Call for Papers

Cooperative and Human Aspects of Software Engineering -- CHASE 2014
June 2 - 3, 2014

Important Dates:

Workshop paper submissions due                  January 31, 2014
Notification of workshop paper authors          February 24, 2014
Camera ready deadline                           March 14, 2014
Workshop                                        June 2 - 3, 2014

Workshop Overview:

Software is created for and with a wide range of stakeholders, from customers 
to management, to value-added providers, and to customer service personnel. 
These stakeholders work with teams of engineers to develop and evolve software 
systems that support their activities. All of these people and their 
interactions are therefore central to software development. Thus, it is crucial 
to investigate the constantly changing human and cooperative aspects of 
software development, both before and after deployment, in order to understand 
current software practices, processes, and tools. In turn, this enables us to 
design and build tools and support mechanisms that improve software creation, 
software maintenance, and customer communication.

Researchers and practitioners have long recognized the need to investigate 
these aspects, however, their articles have been scattered across many 
conferences and communities. This workshop provides a unified forum for 
discussing high quality research studies, models, methods, and tools for human 
and cooperative aspects of software engineering. We provide a meeting place for 
the academic, industry, and practitioner communities interested in this area, 
and for those who are curious to see what it is all about. To all, we provide 
the opportunity to present and discuss your own works-in-progress.

Workshop Theme:

Software engineering is about making choices and decisions. Some of the 
critical decisions are informed by multiple viewpoints and experiences acquired 
from stakeholders. Methods, tools, and techniques have been shaped over many 
years by best practices learned from experience, but software engineers 
continually face new challenges and constraints. Addressing these challenges 
benefits from diverse perspectives, and this workshop welcomes submissions that 
embrace this variety.

Topics of interest include, but are not limited to, the following:

*       Software design philosophies, engineering practices, and tools that 
leverage human and cooperative aspects of software engineering;
*       Adapting tools and processes to accommodate a range of organizational 
and cultural situations;
*       Sociological and cultural characterizations of software engineering 
(e.g. trust, conflicts, norms);
*       Psychological and cognitive aspects of software engineering (e.g. 
motivation, rewards, personality types);
*       Managerial and organizational aspects of software engineering that 
focus on people and their interactions;
*       Software engineering as collaborative work, including behavioral 
incentives, social networking, communication, coordination, and 
decision-support tools;
*       Teamwork and cooperation in various development methodologies (e.g. 
agile, spiral, lean, waterfall, RAD);
*       Models of community-based software development, such as Open Source, 
crowdsourcing, and public-private partnerships, and attributes of these models 
(e.g. recruitment and retention of contributors, risk management);
*       Coordination, mutual awareness, and knowledge sharing in small-scale 
and large-scale software development, e.g. distributed software development,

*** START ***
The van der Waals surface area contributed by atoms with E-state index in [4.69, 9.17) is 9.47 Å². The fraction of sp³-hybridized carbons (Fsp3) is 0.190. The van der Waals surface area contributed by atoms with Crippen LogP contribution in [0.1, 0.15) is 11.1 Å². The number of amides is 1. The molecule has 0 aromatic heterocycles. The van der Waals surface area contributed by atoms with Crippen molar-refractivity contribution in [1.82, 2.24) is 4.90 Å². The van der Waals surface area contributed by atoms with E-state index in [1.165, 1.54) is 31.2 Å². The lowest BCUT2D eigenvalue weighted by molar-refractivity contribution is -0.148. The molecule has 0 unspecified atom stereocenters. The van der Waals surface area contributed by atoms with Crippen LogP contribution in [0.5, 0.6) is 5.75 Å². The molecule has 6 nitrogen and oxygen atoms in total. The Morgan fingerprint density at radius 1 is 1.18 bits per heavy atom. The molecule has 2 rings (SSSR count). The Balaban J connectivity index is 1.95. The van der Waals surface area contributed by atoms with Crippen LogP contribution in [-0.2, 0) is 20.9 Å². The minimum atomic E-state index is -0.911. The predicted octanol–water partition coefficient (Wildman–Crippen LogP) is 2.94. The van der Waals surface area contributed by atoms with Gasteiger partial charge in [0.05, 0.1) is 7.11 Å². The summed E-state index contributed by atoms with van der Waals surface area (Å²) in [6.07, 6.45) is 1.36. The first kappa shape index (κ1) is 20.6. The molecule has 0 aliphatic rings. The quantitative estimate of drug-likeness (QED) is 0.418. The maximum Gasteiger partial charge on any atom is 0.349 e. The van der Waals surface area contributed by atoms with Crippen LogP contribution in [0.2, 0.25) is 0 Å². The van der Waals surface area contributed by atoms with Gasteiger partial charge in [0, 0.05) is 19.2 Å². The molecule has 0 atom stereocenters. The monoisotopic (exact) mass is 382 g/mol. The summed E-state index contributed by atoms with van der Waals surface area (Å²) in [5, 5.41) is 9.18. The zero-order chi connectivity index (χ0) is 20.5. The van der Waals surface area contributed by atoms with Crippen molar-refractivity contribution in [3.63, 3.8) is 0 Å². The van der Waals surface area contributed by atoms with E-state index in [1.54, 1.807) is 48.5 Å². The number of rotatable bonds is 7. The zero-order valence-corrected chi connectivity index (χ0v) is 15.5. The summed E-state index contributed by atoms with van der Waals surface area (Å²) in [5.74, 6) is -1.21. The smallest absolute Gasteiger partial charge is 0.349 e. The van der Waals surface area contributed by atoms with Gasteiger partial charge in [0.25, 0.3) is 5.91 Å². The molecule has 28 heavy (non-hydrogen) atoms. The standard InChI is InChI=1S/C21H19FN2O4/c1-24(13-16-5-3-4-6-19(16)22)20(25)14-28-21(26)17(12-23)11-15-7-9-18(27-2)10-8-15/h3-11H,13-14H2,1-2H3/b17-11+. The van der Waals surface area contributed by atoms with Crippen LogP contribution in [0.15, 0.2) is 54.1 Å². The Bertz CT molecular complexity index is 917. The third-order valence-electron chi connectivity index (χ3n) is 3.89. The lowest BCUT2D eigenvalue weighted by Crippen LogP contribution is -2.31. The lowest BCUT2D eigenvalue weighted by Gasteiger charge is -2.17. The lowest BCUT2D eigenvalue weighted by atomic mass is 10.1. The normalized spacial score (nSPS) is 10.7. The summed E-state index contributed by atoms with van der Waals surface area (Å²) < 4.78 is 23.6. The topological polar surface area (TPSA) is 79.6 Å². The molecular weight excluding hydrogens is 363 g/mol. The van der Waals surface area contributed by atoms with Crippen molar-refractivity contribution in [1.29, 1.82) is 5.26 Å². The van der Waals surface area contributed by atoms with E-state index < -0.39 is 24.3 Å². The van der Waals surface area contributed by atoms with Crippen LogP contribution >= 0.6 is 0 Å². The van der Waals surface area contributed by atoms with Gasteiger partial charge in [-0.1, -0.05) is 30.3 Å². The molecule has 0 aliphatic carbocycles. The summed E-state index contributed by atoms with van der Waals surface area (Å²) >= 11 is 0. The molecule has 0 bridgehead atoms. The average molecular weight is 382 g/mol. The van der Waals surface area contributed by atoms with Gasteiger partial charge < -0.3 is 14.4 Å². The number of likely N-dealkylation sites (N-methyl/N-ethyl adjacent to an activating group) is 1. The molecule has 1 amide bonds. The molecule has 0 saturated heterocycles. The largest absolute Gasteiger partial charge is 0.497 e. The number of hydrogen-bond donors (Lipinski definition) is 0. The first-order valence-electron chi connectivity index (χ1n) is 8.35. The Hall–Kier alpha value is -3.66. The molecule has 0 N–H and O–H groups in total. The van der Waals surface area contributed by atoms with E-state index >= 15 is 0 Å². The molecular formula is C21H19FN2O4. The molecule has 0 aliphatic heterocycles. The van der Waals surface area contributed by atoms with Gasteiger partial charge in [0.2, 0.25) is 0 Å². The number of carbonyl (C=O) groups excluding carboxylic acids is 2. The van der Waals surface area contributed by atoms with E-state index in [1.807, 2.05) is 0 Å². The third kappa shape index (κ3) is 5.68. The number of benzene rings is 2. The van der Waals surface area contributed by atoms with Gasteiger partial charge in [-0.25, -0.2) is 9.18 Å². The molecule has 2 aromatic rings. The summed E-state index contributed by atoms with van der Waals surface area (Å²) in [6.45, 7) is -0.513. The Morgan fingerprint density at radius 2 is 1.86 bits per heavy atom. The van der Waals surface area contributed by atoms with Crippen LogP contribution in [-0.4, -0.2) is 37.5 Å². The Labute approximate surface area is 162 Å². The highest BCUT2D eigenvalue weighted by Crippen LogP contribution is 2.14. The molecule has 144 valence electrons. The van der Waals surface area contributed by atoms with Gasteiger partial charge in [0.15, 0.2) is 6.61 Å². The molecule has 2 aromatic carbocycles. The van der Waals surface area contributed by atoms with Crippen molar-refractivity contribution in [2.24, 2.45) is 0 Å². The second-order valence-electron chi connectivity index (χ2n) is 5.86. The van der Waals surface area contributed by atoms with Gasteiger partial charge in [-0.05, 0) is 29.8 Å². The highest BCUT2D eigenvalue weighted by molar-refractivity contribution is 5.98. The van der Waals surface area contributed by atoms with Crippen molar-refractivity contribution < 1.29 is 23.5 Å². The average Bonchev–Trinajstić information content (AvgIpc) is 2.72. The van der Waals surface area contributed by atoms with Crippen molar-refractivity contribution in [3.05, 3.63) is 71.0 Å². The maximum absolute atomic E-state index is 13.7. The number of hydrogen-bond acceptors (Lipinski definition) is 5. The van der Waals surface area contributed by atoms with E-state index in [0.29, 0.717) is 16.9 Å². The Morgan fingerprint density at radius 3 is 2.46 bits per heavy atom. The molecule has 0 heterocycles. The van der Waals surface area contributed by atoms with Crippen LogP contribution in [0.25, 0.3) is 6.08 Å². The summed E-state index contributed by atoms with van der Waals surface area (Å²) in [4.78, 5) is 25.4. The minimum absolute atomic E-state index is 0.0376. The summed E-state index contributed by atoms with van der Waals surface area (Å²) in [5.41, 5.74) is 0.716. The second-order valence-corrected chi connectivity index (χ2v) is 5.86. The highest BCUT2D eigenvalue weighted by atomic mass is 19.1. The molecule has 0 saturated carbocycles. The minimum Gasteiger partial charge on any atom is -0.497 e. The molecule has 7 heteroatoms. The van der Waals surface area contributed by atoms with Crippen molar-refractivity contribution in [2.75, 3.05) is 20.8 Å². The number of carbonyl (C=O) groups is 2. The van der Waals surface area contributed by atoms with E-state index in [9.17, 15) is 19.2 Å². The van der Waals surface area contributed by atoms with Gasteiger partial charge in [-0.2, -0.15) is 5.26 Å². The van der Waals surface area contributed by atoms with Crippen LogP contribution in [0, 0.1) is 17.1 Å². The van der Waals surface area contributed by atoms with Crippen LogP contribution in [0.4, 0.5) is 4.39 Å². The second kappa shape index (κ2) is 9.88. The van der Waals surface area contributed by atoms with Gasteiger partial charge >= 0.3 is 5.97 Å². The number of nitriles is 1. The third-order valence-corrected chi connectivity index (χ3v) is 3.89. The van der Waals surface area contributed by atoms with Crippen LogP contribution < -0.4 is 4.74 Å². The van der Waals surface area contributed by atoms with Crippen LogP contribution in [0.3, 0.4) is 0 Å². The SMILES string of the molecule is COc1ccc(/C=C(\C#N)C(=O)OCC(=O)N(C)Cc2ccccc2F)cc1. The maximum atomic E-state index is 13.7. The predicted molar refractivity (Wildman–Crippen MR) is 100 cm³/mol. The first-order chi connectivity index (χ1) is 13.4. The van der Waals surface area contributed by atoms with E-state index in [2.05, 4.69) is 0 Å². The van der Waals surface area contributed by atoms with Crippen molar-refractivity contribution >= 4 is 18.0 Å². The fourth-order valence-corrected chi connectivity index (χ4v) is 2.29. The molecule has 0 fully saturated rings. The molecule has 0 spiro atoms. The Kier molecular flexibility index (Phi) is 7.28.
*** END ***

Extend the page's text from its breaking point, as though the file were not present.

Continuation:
semi-anonymous collaboration, and "borderless" software teams;
*       Stakeholder participation in regard to design, ownership, training, 
degree of involvement, communication, interplay, and influence with developers, 
sustainability, and deployment;
*       Processes and tools to support communication and cooperation between 
stakeholders, including software developers, professionals, and customers over 
the lifetime of a system (requirements, design, development, testing, and 

Possible contributions include:

*       Empirical studies of software engineering teams or individuals in situ, 
using methods such as ethnographies, surveys, interviews, con-textual 
inquiries, data mining, etc.;
*       Laboratory studies of individual or team software engineering behavior;
*       Novel tools motivated by observed needs, such as new ways of capturing 
and accessing software-related knowledge, software orienteering systems, 
communication, collaboration, awareness tools, visualizations, etc.;
*       Novel processes motivated by empirical investigations;
*       Meta-research topics, such as effective validation of interventions or 
research methods.


We welcome 8-page full papers, 4-page short papers, and 2-page notes, in order 
to allow prospective attendees who are at different stages in their research 
process the opportunity to benefit from workshop participation. Papers should 
be submitted to the workshop's EasyChair site: Please follow the ICSE 
formatting guidelines:

Note: anyone may register and attend this workshop, even if a paper has not 
been submitted and/or accepted.

Workshop Organizers:

Helen Sharp, The Open University, UK
Rafael Prikladnicki, PUCRS, Brazil
Andrew Begel, Microsoft Research, USA
Cleidson de Souza, UFPA and ITV, Brazil

Local Advisory Board:

Sandeep Athavale, Tata Research Development and Design Centre, Pune, India
Yvonne Dittrich, IT University of Copenhagen, Denmark and visiting
Associate Professor at IIT Mandi, Himachal Pradesh, India.

Program Committee:

Please see the workshop website:
-- The Open University is incorporated by Royal Charter (RC 000391), an exempt 
charity in England & Wales and a charity registered in Scotland (SC 038302).

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